‘The Joy of Swimming’
By Lisa Congdon
People say you’re all wet.
Maybe that’s not the nicest thing you’ve ever heard, but hey — if something’s true, it’s true, right? Yep, you love being in a pool, lake, pond, the ocean, a puddle, it doesn’t matter. And in “The Joy of Swimming” by Lisa Congdon, you’ll meet like-minded people in swimsuits.
At the tender age of 8, Lisa Congdon learned to love swimming when her mother signed her up for swim team near their California home. It was fun, but it was work, and her interest in swimming declined: life got in the way, school demanded time, injuries happened. It wasn’t until college, after she came out as a lesbian, that Congdon resumed the sport in earnest, and it connected her to the better parts of her life.
Swimmers, as she shows in this book, come in all shapes, sizes and ages. Gertrude Ederle, for instance, was just 20 years old when she swam the English Channel in less than 15 hours, a record she held for a quarter-century. Johnny Weissmuller, who later played Tarzan in the movies, was the first person to swim the 100-meter freestyle in less than a minute. Roxanne Winston thinks more black swimmers should “feel inspired to join the sport.” Kimberly Chambers almost lost her leg to “a freak accident,” but she still swims. Chel Micheline finds that being in the water frees her from spina bifida.
But swimming isn’t just about a cool dip in the lake: dog paddling can be embarrassing (unless, of course, you’re a dog), so you’ll want to know a few basic strokes, the science behind and the history of which Congdon explains. You’ll learn a “very brief history” of swimming pools here, too, including where the largest one is located; you’ll read an itsy-bitsy bio on the bikini and you’ll get quick facts on swimming and the Olympics.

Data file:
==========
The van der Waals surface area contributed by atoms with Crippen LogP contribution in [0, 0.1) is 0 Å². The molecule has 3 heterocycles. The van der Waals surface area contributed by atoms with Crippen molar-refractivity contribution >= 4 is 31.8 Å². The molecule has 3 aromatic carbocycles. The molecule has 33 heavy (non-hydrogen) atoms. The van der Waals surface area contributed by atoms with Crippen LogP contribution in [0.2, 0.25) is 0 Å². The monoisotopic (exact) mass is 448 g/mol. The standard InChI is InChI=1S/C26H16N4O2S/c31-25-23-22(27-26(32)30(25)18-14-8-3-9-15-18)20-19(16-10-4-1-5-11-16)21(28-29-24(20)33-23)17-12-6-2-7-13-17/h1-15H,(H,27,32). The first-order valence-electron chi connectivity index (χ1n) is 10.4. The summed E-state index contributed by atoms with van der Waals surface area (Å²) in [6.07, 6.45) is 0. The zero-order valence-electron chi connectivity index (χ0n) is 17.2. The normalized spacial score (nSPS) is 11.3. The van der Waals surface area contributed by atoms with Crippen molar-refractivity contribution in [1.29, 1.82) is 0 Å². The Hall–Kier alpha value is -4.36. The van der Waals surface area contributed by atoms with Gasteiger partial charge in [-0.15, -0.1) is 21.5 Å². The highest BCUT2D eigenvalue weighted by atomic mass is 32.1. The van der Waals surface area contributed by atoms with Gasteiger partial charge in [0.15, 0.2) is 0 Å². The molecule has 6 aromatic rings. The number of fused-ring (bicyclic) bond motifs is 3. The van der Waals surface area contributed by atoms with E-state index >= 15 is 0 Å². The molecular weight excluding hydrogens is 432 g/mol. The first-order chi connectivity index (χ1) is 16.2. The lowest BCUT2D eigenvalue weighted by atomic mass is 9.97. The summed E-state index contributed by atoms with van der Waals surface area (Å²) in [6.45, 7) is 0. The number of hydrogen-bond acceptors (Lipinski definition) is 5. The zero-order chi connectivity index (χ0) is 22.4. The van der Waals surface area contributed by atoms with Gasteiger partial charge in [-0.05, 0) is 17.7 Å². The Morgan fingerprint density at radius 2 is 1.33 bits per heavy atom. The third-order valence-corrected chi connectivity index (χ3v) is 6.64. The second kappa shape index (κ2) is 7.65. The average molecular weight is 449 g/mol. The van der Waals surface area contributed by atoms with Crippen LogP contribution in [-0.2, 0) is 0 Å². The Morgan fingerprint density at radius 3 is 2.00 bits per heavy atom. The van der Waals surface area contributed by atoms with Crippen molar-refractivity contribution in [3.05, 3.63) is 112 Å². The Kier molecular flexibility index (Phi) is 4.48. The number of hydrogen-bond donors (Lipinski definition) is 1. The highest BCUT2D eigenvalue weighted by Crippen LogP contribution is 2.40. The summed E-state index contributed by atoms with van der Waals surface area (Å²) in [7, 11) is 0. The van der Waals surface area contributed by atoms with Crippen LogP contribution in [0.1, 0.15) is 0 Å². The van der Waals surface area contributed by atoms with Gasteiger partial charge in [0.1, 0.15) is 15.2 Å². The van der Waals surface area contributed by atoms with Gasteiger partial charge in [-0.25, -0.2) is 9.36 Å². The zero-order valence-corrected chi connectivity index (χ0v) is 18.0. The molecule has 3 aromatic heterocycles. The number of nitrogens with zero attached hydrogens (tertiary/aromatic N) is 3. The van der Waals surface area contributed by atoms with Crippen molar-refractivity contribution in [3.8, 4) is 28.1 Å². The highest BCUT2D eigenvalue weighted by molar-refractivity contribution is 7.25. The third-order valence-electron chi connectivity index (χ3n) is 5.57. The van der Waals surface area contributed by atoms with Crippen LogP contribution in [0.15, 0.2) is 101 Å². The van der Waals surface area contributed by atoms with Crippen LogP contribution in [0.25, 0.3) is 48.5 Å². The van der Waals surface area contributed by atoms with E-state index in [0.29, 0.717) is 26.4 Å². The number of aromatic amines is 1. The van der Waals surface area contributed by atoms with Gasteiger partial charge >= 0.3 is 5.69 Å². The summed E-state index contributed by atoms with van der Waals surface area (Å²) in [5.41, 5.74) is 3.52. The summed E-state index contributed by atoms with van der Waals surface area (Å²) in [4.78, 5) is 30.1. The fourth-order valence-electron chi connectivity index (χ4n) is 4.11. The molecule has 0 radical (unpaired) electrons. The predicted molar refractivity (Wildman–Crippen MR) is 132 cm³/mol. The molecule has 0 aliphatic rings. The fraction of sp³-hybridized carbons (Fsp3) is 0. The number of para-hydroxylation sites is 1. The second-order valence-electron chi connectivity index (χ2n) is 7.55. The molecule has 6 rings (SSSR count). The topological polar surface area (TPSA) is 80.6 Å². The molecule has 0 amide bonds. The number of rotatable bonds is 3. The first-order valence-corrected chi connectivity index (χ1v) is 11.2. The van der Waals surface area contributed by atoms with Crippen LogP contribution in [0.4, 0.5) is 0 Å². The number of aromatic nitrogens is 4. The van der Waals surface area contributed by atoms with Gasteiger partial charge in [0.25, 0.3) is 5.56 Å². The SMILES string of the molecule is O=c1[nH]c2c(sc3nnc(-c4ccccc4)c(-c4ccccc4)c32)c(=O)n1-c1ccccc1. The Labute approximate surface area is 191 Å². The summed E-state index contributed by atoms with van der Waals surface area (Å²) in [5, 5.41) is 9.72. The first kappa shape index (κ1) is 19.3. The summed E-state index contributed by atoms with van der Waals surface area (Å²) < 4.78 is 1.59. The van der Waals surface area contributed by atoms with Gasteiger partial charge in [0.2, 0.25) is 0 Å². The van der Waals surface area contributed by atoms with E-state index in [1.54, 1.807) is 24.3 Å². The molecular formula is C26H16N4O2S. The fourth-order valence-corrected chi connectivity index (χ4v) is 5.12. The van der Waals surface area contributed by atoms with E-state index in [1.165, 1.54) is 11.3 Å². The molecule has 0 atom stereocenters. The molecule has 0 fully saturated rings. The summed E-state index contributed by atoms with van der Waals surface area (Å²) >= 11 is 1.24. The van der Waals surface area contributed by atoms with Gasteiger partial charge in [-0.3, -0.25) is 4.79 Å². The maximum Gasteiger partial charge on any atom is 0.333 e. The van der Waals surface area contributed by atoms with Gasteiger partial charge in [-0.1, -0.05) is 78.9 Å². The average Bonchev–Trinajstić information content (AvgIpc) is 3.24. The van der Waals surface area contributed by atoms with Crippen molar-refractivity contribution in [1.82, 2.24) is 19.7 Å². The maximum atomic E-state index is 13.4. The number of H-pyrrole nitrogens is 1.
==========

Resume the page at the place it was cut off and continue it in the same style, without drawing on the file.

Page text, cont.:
Find out why you’ll want to cover your eyes if you visit an Icelandic locker room. See how even Michael Phelps is slow, compared to a sailfish. Get the real definition of a “swimming hole.” And find out why some people take bandages along when visiting a public pool in Japan.
Seriously, can you ever have a summer without at least one great big cannonball, dead-center in the water? If your answer is to the negative, then “The Joy of Swimming” is a perfect poolside book for you.
Using old ads, interviews, and her own drawings as illustration, Congdon offers readers a bit of quirk for their deck chair. This has the feel of a sketch book or a haphazardly kept scrapbook with mini-memoirs of the famous and never-famous, trivia, Olympic facts, statistics and random thoughts. That messiness is really appealing and you’ll come to love this book after a few laps around its pages.
Dip your toes in if you dare, or just dive right in. The water’s fine, and so is this book; for mermaid, athlete or mere fans of the old waterin’ hole, “The Joy of Swimming” will make a big splash.